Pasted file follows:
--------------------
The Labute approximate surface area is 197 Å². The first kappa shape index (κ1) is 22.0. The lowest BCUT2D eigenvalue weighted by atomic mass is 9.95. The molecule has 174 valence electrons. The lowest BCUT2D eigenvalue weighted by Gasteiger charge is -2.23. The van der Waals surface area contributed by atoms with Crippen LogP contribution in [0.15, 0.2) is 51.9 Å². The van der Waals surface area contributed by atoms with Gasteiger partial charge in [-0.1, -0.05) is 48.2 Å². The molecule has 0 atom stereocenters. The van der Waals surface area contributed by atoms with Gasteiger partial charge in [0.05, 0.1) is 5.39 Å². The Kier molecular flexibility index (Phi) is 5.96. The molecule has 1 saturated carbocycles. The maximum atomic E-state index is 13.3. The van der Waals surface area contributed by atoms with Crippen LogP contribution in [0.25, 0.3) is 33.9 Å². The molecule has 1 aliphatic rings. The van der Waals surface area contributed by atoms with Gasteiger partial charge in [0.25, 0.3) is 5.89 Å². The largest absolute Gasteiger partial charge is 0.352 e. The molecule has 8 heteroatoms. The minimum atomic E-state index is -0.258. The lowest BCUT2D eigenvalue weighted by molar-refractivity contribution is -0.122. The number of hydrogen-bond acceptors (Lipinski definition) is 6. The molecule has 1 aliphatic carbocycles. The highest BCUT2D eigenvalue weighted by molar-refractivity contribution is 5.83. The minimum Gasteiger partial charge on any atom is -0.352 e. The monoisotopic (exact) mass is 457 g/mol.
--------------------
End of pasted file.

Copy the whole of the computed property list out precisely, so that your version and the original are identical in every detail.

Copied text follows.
The Labute approximate surface area is 197 Å². The first kappa shape index (κ1) is 22.0. The lowest BCUT2D eigenvalue weighted by atomic mass is 9.95. The molecule has 174 valence electrons. The lowest BCUT2D eigenvalue weighted by Gasteiger charge is -2.23. The van der Waals surface area contributed by atoms with Crippen LogP contribution in [0.15, 0.2) is 51.9 Å². The van der Waals surface area contributed by atoms with Gasteiger partial charge in [-0.1, -0.05) is 48.2 Å². The molecule has 0 atom stereocenters. The van der Waals surface area contributed by atoms with Gasteiger partial charge in [0.05, 0.1) is 5.39 Å². The Kier molecular flexibility index (Phi) is 5.96. The molecule has 1 saturated carbocycles. The maximum atomic E-state index is 13.3. The van der Waals surface area contributed by atoms with Crippen LogP contribution in [0.25, 0.3) is 33.9 Å². The molecule has 1 aliphatic rings. The van der Waals surface area contributed by atoms with Gasteiger partial charge in [0.25, 0.3) is 5.89 Å². The largest absolute Gasteiger partial charge is 0.352 e. The molecule has 8 heteroatoms. The minimum atomic E-state index is -0.258. The lowest BCUT2D eigenvalue weighted by molar-refractivity contribution is -0.122. The number of hydrogen-bond acceptors (Lipinski definition) is 6. The molecule has 1 aliphatic carbocycles. The highest BCUT2D eigenvalue weighted by molar-refractivity contribution is 5.83. The minimum Gasteiger partial charge on any atom is -0.352 e. The monoisotopic (exact) mass is 457 g/mol.